The findings published by the Guttmacher Institute reveal differences in sex education policy indeed indicating that abstinence-based policies are not as functional as the writers of Title V hoped. The states with the highest teen pregnancy rates overall (New Mexico, Nevada, Arizona, Texas, Mississippi) are in the South and Southwest, and the states with the lowest (New Hampshire, Vermont, Maine, Minnesota) are in New England and the north Midwest. According to the Sexuality Information and Education Council of the United States (SIECUS), none of the states at the bottom require any sexual education at all. When schools in those states do choose to include education, state policy either follows the guidelines in Title V (only MS, currently) or stresses abstinence as much preferred over other sexual education (TX, AZ). These states also incorporate an opt-out policy, which allows parents to choose to exempt their children from sex education (NM), or an opt-in policy are required to give consent for the child to receive such education - making no sex education the default (NV). Conversely, the states with the lowest rates also have sexual education policies that significantly incorporate safer sex education and require all schools and students to participate.

These data also have startling implications for social justice. It seems like a cruel joke that those states which tend towards abstinence-centric sex education are also some of the poorest states in the nation whose public education systems are most in need of funding. There's nothing like putting strings on federal money to control the activities of poorly-funded education systems. Additionally, in the states with the highest rates, minority teens are taking a particularly hard hit. Those states report statistics (which generally reflect national averages) indicating that African American and Hispanic teenagers have significantly higher rates of teen pregnancy than white teens. In Maine, by contrast, which has one of the most comprehensive state mandated sex education programs in the country, the gap is almost nonexistent. Efforts to promote social and reproductive justice in the sex education and teen pregnancy arena would do well to take a closer look at sexual education as practiced in Maine's public schools. Again, causation cannot follow directly from correlation; but you have to start somewhere.

Monday, January 25, 2010

Reproductive Health Care in Haiti is an Integral Part of the Picture

In the weeks following Haiti’s disastrous earthquake, the concerned global public’s awareness of reproductive health repercussions is critically relevant to the material aid reaching a vulnerable group of survivors on the ground in Port-au-Prince. The monetary and medical relief that is pouring into the country, much of it from United States citizens, has been phenomenal by all accounts. Where infrastructural chaos is not blocking supplies, it is resulting in significant respite to victims in Port-au-Prince. My response is, reasonably, one of awe and renewed faith in human altruism at this widespread generosity from afar.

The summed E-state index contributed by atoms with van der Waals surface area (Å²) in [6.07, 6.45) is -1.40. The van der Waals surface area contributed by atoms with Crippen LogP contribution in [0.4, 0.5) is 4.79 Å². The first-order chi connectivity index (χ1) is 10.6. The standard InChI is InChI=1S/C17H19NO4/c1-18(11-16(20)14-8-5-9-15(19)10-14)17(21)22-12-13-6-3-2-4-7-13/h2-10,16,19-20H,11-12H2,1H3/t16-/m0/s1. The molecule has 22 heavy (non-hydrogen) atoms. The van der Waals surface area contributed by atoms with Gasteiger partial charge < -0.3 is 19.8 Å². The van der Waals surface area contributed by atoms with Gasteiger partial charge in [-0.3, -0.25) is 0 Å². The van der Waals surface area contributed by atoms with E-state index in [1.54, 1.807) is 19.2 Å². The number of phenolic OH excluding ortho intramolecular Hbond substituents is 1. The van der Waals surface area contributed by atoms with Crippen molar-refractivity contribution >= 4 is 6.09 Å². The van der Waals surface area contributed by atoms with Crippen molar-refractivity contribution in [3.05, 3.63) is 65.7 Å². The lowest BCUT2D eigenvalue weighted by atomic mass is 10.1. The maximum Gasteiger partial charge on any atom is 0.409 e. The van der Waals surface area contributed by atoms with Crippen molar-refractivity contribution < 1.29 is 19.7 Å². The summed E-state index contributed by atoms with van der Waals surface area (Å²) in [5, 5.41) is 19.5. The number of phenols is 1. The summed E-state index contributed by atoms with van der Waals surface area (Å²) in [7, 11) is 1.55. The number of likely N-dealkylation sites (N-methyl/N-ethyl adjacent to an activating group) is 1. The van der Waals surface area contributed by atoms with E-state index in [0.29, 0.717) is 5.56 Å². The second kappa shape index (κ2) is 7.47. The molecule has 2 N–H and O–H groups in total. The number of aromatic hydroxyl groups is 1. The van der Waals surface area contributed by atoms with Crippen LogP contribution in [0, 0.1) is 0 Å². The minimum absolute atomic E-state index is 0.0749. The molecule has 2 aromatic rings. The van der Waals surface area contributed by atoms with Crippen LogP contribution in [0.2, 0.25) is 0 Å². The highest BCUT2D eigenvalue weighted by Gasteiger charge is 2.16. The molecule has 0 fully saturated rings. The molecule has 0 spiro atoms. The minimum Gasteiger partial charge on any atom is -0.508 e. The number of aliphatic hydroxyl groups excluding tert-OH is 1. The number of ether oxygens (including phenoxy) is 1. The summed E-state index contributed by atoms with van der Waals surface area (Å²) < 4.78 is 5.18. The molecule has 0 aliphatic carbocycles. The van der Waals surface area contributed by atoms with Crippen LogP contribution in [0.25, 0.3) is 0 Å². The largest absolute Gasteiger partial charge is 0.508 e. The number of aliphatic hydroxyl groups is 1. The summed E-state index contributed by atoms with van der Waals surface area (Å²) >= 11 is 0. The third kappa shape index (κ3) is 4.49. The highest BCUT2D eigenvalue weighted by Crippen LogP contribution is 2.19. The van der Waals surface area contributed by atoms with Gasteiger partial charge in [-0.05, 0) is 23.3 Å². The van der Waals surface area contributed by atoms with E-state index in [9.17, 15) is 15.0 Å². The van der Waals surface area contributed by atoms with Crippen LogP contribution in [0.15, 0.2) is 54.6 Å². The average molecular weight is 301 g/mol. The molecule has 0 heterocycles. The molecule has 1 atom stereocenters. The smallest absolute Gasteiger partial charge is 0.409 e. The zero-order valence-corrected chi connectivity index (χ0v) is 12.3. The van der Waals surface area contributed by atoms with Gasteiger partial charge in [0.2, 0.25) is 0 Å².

Given such a moving incidence of compassion, I find it upsetting and inconsistent to come across information sources that seek to deny some of the most vulnerable of survivors in Haiti their most essential medical needs: reproductive health care. Vocal family planning opponents are not new players on the scene, and their detractions are generally too numerous to address individually. However, in this moment of human crisis on a massive scale, their self-righteousness must be exposed as deadly ignorance.

Life-threatening consequences of the 7.0 Mw earthquake come in many forms, including serious bodily injury, rampant infection, and dissolution of access to safe water and food. Of equally lethal threat, but often under the radar, is the health of what the United Nations Population Fund (UNFPA) estimates as 37,000 pregnant women among the survivors in and around Port-au-Prince. These women face “another kind of emergency, perhaps less visible but equally deadly, … when [they] are forced to give birth in unsanitary conditions and without access to medical care.” The UNFPA estimates that about seven thousand of these women will deliver in the next month and about 15% will require care for life-threatening-pregnancy complications. In these cases, reproductive health care services are not supplemental to relief: they are equivalent to relief.

The threat to these women’s lives and health in Haiti is not confined to complications of childbirth. Just as the vital needs of those who are sick and injured after a disaster increase, so also do the reproductive health care needs of women. The majority of deaths among pregnant women are due to hemorrhage, infection, miscarriage, prolonged/obstructed labor and hypertensive disorders, many of which could be avoided with medical care, according to CARE. The risk of such complications increases at all stages of pregnancy, and the risk of their occurrence skyrockets in the Port-au-Prince disaster zone. Pregnant women, as well as lactating women trying to safely feed their children, are particularly susceptible to illnesses spread as a result of unclean food and water and chaotic infrastructure. Additionally, considering Haiti’s average birth rate of nearly 4 children per woman, the likelihood that pregnant women surviving the quake have other children is exceedingly high. A great many of these women are sole or primary caretakers. Protecting women’s reproductive health not only means providing them with one of their most essential needs, it also means protecting the health and integrity of entire families.